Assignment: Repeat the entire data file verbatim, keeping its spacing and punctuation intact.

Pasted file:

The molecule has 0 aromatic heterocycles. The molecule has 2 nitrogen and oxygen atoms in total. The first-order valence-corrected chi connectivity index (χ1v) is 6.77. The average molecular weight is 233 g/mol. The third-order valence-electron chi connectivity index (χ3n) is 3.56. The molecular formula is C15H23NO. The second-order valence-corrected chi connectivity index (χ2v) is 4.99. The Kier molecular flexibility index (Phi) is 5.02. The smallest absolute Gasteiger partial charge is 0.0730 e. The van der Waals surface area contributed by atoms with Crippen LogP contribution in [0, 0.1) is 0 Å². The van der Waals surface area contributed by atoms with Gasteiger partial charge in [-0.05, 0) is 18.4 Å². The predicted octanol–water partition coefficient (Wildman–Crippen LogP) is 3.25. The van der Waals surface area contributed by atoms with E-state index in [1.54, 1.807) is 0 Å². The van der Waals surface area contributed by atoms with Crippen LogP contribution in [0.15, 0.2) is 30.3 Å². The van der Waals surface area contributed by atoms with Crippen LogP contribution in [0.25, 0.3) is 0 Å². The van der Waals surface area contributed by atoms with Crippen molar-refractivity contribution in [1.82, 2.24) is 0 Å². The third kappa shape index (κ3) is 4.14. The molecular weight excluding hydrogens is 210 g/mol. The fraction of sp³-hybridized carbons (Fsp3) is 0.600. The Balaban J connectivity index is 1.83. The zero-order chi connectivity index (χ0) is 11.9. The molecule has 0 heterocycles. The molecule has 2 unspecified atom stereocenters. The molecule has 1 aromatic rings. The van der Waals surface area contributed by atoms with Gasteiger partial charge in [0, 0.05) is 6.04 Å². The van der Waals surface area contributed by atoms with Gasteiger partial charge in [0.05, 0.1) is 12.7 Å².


The molecule has 0 aromatic heterocycles. The molecule has 2 nitrogen and oxygen atoms in total. The first-order valence-corrected chi connectivity index (χ1v) is 6.77. The average molecular weight is 233 g/mol. The third-order valence-electron chi connectivity index (χ3n) is 3.56. The molecular formula is C15H23NO. The second-order valence-corrected chi connectivity index (χ2v) is 4.99. The Kier molecular flexibility index (Phi) is 5.02. The smallest absolute Gasteiger partial charge is 0.0730 e. The van der Waals surface area contributed by atoms with Crippen LogP contribution in [0, 0.1) is 0 Å². The van der Waals surface area contributed by atoms with Gasteiger partial charge in [-0.05, 0) is 18.4 Å². The predicted octanol–water partition coefficient (Wildman–Crippen LogP) is 3.25. The van der Waals surface area contributed by atoms with E-state index in [1.54, 1.807) is 0 Å². The van der Waals surface area contributed by atoms with Crippen LogP contribution in [0.15, 0.2) is 30.3 Å². The van der Waals surface area contributed by atoms with Crippen LogP contribution in [0.25, 0.3) is 0 Å². The van der Waals surface area contributed by atoms with Crippen molar-refractivity contribution in [1.82, 2.24) is 0 Å². The third kappa shape index (κ3) is 4.14. The molecular weight excluding hydrogens is 210 g/mol. The fraction of sp³-hybridized carbons (Fsp3) is 0.600. The Balaban J connectivity index is 1.83. The zero-order chi connectivity index (χ0) is 11.9. The molecule has 0 heterocycles. The molecule has 2 unspecified atom stereocenters. The molecule has 1 aromatic rings. The van der Waals surface area contributed by atoms with Gasteiger partial charge in [0, 0.05) is 6.04 Å². The van der Waals surface area contributed by atoms with Gasteiger partial charge in [0.05, 0.1) is 12.7 Å².